The tannery shut down in 1973 and was eventually demolished. The land was subsequently declared a brownfield site — a provincial designation for properties that are “vacant or underutilized places where past industrial or commercial activities may have left contamination (chemical pollution) behind.” Dangerous levels of chromium, lead, mercury and PCBs have been detected at the site. A 2019 report to Kingston City Council described it as “arguably the largest and most contaminated brownfield property within the city of Kingston.”
The Davis Tannery lands were the subject of numerous studies, consultations and community initiatives as they sat derelict and in tax arrears for decades. An attempt to clean up and redevelop the site failed in the 1980s. In 2004, the province passed legislation that allows potential developers to purchase brownfield lands and write off municipal taxes and other expenses against the cost of cleanups. The legislation breathed new life into efforts to rehabilitate the site. A developer purchased the property from the city in 2006 and spent several years trying to cobble together a redevelopment scheme. It failed to materialize, and in 2017 the site was sold to Patry Inc. Developments.
Owner Jay Patry is well known in Kingston as a multi-unit residential developer and property manager. In 2013, his company made national headlines when a student housing complex under construction near Kingston’s downtown caught fire and burned to the ground, stranding a crane operator high above the flames. The operator clambered out onto the crane boom and suffered burns to his legs, buttocks and hands before being rescued by a military helicopter. Patry’s company and three individuals including company owners later pleaded guilty to numerous workplace safety infractions and were hit with fines totalling $74,000. Patry made news again in 2018 when he climbed to the summit of Mount Everest, then less than 24 hours later, scaled nearby Mount Lhotse, the fourth-highest peak in the world. Patry, who was 39 at the time, claimed he was the first Canadian, and one of only 30 climbers worldwide, to have climbed both mountains in a 24-hour period.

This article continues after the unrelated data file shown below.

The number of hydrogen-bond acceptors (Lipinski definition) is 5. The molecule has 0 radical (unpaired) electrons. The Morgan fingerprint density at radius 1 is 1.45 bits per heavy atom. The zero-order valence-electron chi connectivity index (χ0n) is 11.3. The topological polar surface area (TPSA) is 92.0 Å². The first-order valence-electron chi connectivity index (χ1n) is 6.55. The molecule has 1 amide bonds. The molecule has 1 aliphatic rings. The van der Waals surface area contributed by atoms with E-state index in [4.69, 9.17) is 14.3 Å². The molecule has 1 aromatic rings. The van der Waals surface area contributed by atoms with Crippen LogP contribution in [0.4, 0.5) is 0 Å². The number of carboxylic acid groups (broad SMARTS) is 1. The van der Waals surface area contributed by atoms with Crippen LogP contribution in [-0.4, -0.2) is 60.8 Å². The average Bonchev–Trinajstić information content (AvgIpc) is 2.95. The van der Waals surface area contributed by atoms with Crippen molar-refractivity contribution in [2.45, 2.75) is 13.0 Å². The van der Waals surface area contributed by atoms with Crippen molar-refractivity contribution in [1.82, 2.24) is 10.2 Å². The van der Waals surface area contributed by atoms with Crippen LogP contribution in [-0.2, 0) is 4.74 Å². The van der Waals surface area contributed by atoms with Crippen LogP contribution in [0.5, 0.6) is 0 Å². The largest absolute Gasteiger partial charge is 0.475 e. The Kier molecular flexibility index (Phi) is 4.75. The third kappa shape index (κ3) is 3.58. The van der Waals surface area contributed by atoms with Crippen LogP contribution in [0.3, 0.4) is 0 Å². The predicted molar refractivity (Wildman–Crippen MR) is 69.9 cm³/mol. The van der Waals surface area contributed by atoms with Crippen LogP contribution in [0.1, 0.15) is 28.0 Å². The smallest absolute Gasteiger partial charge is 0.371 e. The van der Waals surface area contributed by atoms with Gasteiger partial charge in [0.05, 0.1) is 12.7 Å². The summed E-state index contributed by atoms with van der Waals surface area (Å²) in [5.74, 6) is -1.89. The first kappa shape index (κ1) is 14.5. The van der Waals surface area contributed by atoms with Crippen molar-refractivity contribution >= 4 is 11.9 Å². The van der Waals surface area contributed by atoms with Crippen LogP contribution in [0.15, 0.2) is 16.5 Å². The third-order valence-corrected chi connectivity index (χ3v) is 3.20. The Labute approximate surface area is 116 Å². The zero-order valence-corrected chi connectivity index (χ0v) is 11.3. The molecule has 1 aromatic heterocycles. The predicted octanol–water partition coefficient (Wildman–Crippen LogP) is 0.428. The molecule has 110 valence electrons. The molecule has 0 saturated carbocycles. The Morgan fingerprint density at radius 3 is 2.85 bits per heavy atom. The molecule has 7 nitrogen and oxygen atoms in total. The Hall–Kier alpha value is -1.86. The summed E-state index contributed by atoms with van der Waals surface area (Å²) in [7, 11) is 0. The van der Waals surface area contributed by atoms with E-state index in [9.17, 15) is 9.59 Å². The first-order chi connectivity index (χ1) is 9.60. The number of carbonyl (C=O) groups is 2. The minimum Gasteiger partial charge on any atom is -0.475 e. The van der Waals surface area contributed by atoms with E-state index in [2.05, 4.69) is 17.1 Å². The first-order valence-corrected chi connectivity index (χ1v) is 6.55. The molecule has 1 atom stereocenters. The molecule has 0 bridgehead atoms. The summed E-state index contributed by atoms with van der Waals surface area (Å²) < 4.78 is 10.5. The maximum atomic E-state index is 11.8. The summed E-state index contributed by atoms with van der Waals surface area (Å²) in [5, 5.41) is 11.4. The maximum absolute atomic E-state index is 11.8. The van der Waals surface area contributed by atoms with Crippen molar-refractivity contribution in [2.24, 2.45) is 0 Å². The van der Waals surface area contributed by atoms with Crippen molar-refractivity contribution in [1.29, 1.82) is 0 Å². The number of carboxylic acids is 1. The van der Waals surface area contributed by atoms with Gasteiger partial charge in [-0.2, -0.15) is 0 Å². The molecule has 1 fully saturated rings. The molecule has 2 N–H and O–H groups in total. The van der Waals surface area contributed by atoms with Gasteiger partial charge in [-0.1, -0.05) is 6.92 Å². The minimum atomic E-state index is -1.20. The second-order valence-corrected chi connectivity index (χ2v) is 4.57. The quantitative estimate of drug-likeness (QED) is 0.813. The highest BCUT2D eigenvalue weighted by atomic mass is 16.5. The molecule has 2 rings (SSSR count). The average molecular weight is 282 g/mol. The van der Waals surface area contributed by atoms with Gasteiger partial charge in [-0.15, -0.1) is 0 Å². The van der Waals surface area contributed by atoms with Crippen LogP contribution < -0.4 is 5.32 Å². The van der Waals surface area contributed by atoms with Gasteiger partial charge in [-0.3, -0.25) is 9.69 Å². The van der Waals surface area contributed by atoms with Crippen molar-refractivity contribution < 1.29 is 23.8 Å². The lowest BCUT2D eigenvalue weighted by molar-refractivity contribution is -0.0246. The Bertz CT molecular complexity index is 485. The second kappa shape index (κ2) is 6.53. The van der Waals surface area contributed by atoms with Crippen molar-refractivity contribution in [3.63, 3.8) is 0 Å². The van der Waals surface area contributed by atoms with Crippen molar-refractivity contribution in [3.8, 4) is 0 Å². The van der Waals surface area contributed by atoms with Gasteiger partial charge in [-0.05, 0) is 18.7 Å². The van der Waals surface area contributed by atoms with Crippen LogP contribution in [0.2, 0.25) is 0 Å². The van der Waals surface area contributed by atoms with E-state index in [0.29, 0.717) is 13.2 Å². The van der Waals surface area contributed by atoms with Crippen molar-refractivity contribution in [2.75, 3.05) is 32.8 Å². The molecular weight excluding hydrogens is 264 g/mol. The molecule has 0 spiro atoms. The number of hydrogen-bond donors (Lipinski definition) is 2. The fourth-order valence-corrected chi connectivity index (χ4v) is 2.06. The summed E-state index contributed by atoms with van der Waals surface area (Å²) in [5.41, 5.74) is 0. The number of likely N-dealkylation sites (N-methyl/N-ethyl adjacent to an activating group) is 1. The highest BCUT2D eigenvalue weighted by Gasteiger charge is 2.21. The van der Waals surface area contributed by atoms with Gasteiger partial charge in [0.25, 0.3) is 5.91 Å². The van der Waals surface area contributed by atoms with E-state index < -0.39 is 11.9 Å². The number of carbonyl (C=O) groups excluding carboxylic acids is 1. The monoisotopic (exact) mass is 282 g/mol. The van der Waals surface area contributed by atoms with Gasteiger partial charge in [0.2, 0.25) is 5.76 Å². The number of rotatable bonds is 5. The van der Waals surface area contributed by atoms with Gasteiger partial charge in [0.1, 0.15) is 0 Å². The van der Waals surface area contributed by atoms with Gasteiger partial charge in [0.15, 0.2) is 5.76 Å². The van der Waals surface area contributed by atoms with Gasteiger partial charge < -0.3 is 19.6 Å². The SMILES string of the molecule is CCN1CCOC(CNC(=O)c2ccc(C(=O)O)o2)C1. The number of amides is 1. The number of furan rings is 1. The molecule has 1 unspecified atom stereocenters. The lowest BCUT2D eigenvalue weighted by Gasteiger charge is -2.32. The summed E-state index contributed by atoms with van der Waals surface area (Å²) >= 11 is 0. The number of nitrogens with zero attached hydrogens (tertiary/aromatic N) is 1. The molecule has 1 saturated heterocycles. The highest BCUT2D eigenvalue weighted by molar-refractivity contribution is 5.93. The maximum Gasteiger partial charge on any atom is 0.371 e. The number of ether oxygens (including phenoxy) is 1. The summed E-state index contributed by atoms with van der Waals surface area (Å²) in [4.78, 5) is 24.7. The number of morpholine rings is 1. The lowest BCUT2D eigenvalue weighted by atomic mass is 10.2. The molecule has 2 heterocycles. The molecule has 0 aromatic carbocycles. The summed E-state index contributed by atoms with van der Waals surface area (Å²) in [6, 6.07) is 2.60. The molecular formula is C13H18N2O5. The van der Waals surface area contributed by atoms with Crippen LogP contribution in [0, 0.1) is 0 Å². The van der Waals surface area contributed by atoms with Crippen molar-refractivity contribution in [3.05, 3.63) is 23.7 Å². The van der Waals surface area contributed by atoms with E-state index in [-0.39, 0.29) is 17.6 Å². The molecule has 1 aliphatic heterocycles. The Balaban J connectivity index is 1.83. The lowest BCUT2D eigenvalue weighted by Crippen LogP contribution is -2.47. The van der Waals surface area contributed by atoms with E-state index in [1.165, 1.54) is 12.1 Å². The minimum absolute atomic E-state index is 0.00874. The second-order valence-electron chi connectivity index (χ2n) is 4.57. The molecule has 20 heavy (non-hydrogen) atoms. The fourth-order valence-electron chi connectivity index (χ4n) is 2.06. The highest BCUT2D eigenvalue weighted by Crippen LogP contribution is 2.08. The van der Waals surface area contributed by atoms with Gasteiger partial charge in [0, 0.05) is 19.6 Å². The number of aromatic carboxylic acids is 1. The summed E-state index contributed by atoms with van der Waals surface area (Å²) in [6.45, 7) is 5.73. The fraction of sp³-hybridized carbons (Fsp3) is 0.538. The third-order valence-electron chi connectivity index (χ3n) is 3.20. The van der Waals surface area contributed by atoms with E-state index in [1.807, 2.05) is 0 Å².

His plans for the tannery lands are no less ambitious. To build the housing he proposes, he wants to clear the site of vegetation — including the oak tree that was the focus of last December’s gratitude ceremony — grub the ground of debris and remediate an estimated 550,000 tonnes of soil by disposing of it off-site, stabilizing it on-site or reusing it. One of the more contentious aspects of Patry’s plan involves capping a marsh area on the north end of the property — part of a provincially designated “significant wetland” — with a layer of clean soil, which could result in a redrawing of the wetland’s boundary and a revision of its zoning status. The price tag for the cleanup is estimated to be a staggering $70 million, with Patry eventually recouping up to nearly $64 million in tax rebates and other concessions under the city’s Brownfields Community Improvement Plan.
Kingston City Council unanimously approved the financial component of the cleanup plan in 2020. Patry’s development proposal, including adjustments to a number of local bylaws, is currently under review by city staff. Rob Hutchison, the councillor for the ward that includes the tannery site, thinks Patry’s asks are too grand. But he says the approvals process has to play out. “Staff would say it’s a new development application and we, under the Planning Act, have to consider it as such.…By law, we have to take this application on its face value.”
Requests for comment from Patry were directed to his staffperson Latoya Powder, who declined to be interviewed for this story.